With the release of Australian director Baz Luhrmann’s, “The Great Gatsby,” an extravagant, 3D spectacle no less, the debate over literary license begins anew. Luhrmann has a history of appropriating literary lions — see his Romeo + Juliet as case in point — and making them palatable for modern audiences.
A traditionalist might argue that F. Scott Fitzgerald is turning over in his grave at Luhrmann’s creative interpretation. After pretty much drinking himself to death as he slogged away his waning years on sloppy screenplays, I seriously doubt Fitzgerald would be surprised at how cinema interprets the written word. They are, after all, different artistic mediums, film being one he could not master.
A post-post-modernist would argue that Luhrmann gets a new generation (or any living generation for that matter) interested in great works of literature. And, they’d have a point. Whether this 21st Century Gatsby ultimately sinks or swims, book sales will go through the roof. Already a staple of literature classes with an annual haul of nearly 500,000 in annual sales, Gatsby lives on well beyond the grave. The movie, however, will bring an “Oprah-sized” audience to the short novel and propel it to the top of many bestseller lists.
I’ll see the movie at some point. I won’t stand in line at midnight, but I’ll see it, eventually. And, with Luhrmann’s particular brand of eye candy, I figure I’ll be alternately appalled and enthralled by the dazzling pyrotechnics.
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Also, I’ll wonder why he made the curious choice to bring hip-hop to the Jazz Age. I realize the works of Jay-Z, will.i.am and Fergie resonate in a way with today’s young audiences that Coon-Sanders’ Original Nighthawk Orchestra never would. But why not give Coon a chance? It’s almost impossible to listen to his delicious “I’m Gonna Charleston Back to Charleston” without at least tapping your toes to the bawdy rhythms. That song and other Jazz Age staples such as Eddie Walters’ “Makin’ Whoopee,” Johnny Marvin & Leonard Joy Orchestra’s “Happy Days are Here Again” and the Colonial Club Orchestra’s “You’re the Cream in My Coffee” so perfectly capture the euphoric despair of Fitzgerald and his Lost Generation. Why not hear them in their original form, or at least in updated versions by today’s artists?
It’s a quibble I have, but in the grand scheme, a small one. The story is what matters here. When I’m asked for my favorite novel, I cringe to give an answer, feeling it’s like picking one child over another. But Gatsby’s up there. It’s definitely the book I’ve read the most often. And, perhaps, the fiction I’ve learned the most from.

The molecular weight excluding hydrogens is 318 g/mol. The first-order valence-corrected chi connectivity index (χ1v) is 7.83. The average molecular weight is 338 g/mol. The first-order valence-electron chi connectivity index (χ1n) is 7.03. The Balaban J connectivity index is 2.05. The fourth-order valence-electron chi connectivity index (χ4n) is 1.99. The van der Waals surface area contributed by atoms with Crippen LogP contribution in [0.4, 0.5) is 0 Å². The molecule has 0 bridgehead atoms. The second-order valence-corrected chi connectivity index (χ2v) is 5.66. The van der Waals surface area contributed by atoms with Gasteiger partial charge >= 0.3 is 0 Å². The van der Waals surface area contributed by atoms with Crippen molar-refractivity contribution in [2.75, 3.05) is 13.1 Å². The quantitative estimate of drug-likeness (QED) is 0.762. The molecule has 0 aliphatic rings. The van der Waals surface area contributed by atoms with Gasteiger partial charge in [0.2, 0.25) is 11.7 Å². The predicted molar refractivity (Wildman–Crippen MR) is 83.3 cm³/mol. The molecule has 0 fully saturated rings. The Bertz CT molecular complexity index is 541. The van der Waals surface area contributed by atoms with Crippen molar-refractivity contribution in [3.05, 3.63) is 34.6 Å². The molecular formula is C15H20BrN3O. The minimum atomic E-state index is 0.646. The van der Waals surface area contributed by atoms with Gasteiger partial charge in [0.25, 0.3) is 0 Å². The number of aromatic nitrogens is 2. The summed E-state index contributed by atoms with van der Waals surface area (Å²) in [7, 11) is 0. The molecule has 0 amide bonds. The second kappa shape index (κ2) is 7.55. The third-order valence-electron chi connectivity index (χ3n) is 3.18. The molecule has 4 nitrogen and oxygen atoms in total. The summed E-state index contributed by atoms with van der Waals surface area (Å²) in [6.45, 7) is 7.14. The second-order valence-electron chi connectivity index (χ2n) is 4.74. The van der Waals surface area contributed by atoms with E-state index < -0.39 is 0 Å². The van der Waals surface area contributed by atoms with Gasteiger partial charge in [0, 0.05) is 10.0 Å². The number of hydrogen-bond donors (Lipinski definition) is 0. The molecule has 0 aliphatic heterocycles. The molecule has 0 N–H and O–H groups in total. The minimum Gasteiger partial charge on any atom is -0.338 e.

On the following pages, I provide four life lessons I’ve learned by reading and loving The Great Gatsby.
1. Listen to dear old dad.
The Great Gatsby begins with my favorite opening line from a literary work.
“In my younger and more vulnerable years, my father gave me some advice that I’ve been turning over in my head ever since.”
Whether it is a father or mother or some other mentor who offers advice, we should close our mouth a little more often, open our ears a little wider and hear what they have to say. Maybe they’re not always right, but more often than not, they have a nugget of wisdom that vibrates through us from our head to our toes with the clarity of a tuning fork.
For me, that epiphany was in those anxious moments before marriage. Dad and I stood off to the side, waiting our turn. “Don’t lock your knees,” he said to me.
“Right,” I said. We’d often sat in matching recliners on Sunday nights watching funny videos, laughing at poor bridegrooms with locked legs tilting, tilting, tilting and finally tipping over like a fallen tree.
“And breathe,” he said.
“Yep,” I said. “Gotta breathe. Got it.” I took a breath. I gulped air, sucking at least half of the room’s oxygen supply into my lungs, until I thought I might pass out.
Finally, the music started. My fiancée would make her appearance any second. I swallowed air, and, with my knees bent, bounced on the balls of my feet. Through the videographer’s lens I looked like a hyperventilating ape.
“One more thing,” Dad said.
“Your wife is always right.”
“Always agree with her and you’ll never have any trouble.”
And with that word, I got married.